I Think My Tropical Plant Has Root Rot? What Should I Do?
Are you noticing yellowing leaves and a wilted appearance on your beloved tropical plants? It's possible that they are suffering from root rot, a common issue among container plants.
Root rot is caused by various factors, but once the cause is identified and with proper treatment and preventative measures, you can save your plant from further damage and even help it thrive again. In this article, we'll guide you through the ins and outs of root rot and help guide you back to full plant health.
1. What is root rot?
Root rot is a fungal disease that affects plants, particularly those grown in containers. It generally occurs when the roots are exposed to too much water for an extended period, either from overwatering or from lack of drainage.
It is a serious issue that needs to be addressed once identified as it usually causes significant damage to the plant's roots and can even kill it.
2. Causes of root rot?
Overwatering, Poor drainage, using the wrong potting mix, using too much fertilizer, general contamination within the soil medium or too much humidity.
Another cause may be using soil mediums that don't hold water well enough or contain excessive amounts of peat moss/pine bark which can retain moisture leading to standing water at the bottom layer inhibiting root growth and development. Container plants with shallow pots also fall prey easily as they are easily overwatered and so their roots tend to sit in water most times causing them to begin decaying.
3. Symptoms of root rot
Symptoms of root rot can be difficult to identify, especially in the early stages. The first sign is usually a general wilting or yellowing of the leaves, which could also indicate other issues such as overwatering or underwatering. However, if the plant continues to decline even after adjusting its watering schedule, it's possible that root rot is to blame.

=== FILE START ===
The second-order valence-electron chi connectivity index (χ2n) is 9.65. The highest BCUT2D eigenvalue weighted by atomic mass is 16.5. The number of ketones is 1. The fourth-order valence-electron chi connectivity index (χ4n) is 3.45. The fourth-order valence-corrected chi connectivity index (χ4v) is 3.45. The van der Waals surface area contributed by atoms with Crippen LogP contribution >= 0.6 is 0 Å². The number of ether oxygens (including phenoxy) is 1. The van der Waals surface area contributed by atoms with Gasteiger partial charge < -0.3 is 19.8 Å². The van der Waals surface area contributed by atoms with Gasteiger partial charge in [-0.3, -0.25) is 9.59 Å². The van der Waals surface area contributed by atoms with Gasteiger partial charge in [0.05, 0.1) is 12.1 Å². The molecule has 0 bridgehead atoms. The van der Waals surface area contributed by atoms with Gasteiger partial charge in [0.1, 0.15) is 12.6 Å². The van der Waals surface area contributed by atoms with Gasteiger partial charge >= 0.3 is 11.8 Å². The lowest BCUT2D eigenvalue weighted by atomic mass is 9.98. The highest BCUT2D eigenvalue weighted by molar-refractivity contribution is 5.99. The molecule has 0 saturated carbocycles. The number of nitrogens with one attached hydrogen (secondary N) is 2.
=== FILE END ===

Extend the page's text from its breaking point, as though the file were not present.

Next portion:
Another symptom of root rot is brown or black mushy roots that have a foul odor. These roots will look unhealthy and may start to fall apart when touched. If you suspect root rot, gently remove your plant from its pot and examine its roots for any signs of decay.
In some cases, plants with severe root rot may not show any visible symptoms until it's too late to save them. This is why prevention and early detection are key in keeping your plants healthy.
If you notice any symptoms indicating root rot in your plants, act quickly by taking steps to treat the issue before it spreads further.
4. Treating root rot
Treating root rot is essential to save your aroid plant from further damage. Once you have identified the symptoms of root rot, you need to act quickly. The first step in treating root rot is to remove the affected parts of the plant.
To do this, carefully remove the plant from its pot and gently wash away all soil or potting mix around the roots. Cut off any discolored or mushy roots with a sterile pair of scissors or shears.
After pruning away damaged roots, it's necessary to sterilize your tool before using them again. Then treat the remaining healthy roots by applying an antifungal treatment like hydrogen peroxide diluted in water (1:4) for 5 minutes.
Before replanting your plant, make sure that it has enough space and air circulation for its leaves above ground level while its new pot should be filled with potting mix, we, of course, recommend our carefully formulated and Soilless Molly's Aroid Mix which promotes better drainage and reduces the chances of root rot.
Once replanted, water only when needed until signs show that its recovered completely. Remember not to overwater as this can lead back to root rot issues in no time!
5. Preventing root rot
Preventing root rot is always better than having to deal with it. Here are some steps you can take:
1. Choose the right potting mix - opt for a soilless mix like Molly's Aroid Mix that has good drainage and aeration.
2. Water your plants properly - avoid overwatering and make sure the soil dries out slightly before watering again.
3. Ensure proper drainage - use pots with drainage holes, or add a layer of gravel/stones at the bottom of your container to improve water flow.
4. Keep an eye on humidity levels - tropical plants like high humidity but be mindful not to create excessively damp conditions that can lead to fungal growth.
5. Monitor plant health regularly – check your plants frequently for signs of stress or disease, including yellowing leaves, wilting foliage, or any unpleasant odors from the soil.
6. We recommend repotting plants on a yearly basis as it gives you the necessary opportunity to review the health of your plant in detail and rule out any potential illness on the horizon.
By following these preventive measures, you can avoid root rot altogether and keep your tropical indoor plants happy and healthy!